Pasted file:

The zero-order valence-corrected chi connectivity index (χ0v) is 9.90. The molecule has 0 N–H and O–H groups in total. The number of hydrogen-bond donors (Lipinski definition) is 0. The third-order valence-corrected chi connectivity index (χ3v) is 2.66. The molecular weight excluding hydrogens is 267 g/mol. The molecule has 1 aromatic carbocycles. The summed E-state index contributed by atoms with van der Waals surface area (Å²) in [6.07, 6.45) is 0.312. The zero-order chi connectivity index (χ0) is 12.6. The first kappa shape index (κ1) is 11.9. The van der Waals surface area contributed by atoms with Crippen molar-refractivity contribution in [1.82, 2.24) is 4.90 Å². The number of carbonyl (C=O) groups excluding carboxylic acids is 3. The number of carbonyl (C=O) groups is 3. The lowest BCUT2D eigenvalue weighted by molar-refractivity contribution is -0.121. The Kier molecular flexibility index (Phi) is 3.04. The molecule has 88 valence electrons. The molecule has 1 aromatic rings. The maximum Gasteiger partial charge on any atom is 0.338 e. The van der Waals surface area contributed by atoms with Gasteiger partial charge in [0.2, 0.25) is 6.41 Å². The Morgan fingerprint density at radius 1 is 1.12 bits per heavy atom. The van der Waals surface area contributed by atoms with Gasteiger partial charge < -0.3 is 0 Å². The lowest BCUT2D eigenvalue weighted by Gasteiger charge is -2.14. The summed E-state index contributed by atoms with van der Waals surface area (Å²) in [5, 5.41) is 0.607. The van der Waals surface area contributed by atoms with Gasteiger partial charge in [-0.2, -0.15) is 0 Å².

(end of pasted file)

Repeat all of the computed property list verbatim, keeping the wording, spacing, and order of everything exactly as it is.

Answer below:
The zero-order valence-corrected chi connectivity index (χ0v) is 9.90. The molecule has 0 N–H and O–H groups in total. The number of hydrogen-bond donors (Lipinski definition) is 0. The third-order valence-corrected chi connectivity index (χ3v) is 2.66. The molecular weight excluding hydrogens is 267 g/mol. The molecule has 1 aromatic carbocycles. The summed E-state index contributed by atoms with van der Waals surface area (Å²) in [6.07, 6.45) is 0.312. The zero-order chi connectivity index (χ0) is 12.6. The first kappa shape index (κ1) is 11.9. The van der Waals surface area contributed by atoms with Crippen molar-refractivity contribution in [1.82, 2.24) is 4.90 Å². The number of carbonyl (C=O) groups excluding carboxylic acids is 3. The number of carbonyl (C=O) groups is 3. The lowest BCUT2D eigenvalue weighted by molar-refractivity contribution is -0.121. The Kier molecular flexibility index (Phi) is 3.04. The molecule has 88 valence electrons. The molecule has 1 aromatic rings. The maximum Gasteiger partial charge on any atom is 0.338 e. The van der Waals surface area contributed by atoms with Gasteiger partial charge in [0.2, 0.25) is 6.41 Å². The Morgan fingerprint density at radius 1 is 1.12 bits per heavy atom. The van der Waals surface area contributed by atoms with Gasteiger partial charge < -0.3 is 0 Å². The lowest BCUT2D eigenvalue weighted by Gasteiger charge is -2.14. The summed E-state index contributed by atoms with van der Waals surface area (Å²) in [5, 5.41) is 0.607. The van der Waals surface area contributed by atoms with Gasteiger partial charge in [-0.2, -0.15) is 0 Å².